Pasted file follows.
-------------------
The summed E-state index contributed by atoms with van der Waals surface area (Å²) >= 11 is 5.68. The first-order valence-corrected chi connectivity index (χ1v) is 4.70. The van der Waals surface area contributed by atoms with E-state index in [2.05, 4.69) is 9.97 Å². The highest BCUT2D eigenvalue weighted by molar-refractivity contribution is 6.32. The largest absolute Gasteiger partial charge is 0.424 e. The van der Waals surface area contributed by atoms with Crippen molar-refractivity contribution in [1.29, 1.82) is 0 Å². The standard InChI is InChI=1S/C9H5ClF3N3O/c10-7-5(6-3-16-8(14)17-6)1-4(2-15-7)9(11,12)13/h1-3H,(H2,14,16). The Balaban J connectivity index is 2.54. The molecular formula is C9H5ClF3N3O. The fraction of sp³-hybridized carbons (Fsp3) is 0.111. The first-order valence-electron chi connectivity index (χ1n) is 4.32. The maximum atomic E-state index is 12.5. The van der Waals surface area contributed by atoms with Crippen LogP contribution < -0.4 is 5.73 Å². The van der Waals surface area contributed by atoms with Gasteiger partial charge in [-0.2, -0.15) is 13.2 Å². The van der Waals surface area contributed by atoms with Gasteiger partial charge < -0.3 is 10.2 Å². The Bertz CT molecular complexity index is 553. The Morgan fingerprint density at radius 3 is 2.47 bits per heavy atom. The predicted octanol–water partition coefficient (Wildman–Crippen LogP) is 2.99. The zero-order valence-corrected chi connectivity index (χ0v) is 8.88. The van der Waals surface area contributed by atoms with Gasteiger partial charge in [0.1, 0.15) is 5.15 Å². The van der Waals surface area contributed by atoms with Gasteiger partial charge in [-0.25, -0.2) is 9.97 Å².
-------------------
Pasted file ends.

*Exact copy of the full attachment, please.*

The summed E-state index contributed by atoms with van der Waals surface area (Å²) >= 11 is 5.68. The first-order valence-corrected chi connectivity index (χ1v) is 4.70. The van der Waals surface area contributed by atoms with E-state index in [2.05, 4.69) is 9.97 Å². The highest BCUT2D eigenvalue weighted by molar-refractivity contribution is 6.32. The largest absolute Gasteiger partial charge is 0.424 e. The van der Waals surface area contributed by atoms with Crippen molar-refractivity contribution in [1.29, 1.82) is 0 Å². The standard InChI is InChI=1S/C9H5ClF3N3O/c10-7-5(6-3-16-8(14)17-6)1-4(2-15-7)9(11,12)13/h1-3H,(H2,14,16). The Balaban J connectivity index is 2.54. The molecular formula is C9H5ClF3N3O. The fraction of sp³-hybridized carbons (Fsp3) is 0.111. The first-order valence-electron chi connectivity index (χ1n) is 4.32. The maximum atomic E-state index is 12.5. The van der Waals surface area contributed by atoms with Crippen LogP contribution < -0.4 is 5.73 Å². The van der Waals surface area contributed by atoms with Gasteiger partial charge in [-0.2, -0.15) is 13.2 Å². The van der Waals surface area contributed by atoms with Gasteiger partial charge < -0.3 is 10.2 Å². The Bertz CT molecular complexity index is 553. The Morgan fingerprint density at radius 3 is 2.47 bits per heavy atom. The predicted octanol–water partition coefficient (Wildman–Crippen LogP) is 2.99. The zero-order valence-corrected chi connectivity index (χ0v) is 8.88. The van der Waals surface area contributed by atoms with Gasteiger partial charge in [0.1, 0.15) is 5.15 Å². The van der Waals surface area contributed by atoms with Gasteiger partial charge in [-0.25, -0.2) is 9.97 Å².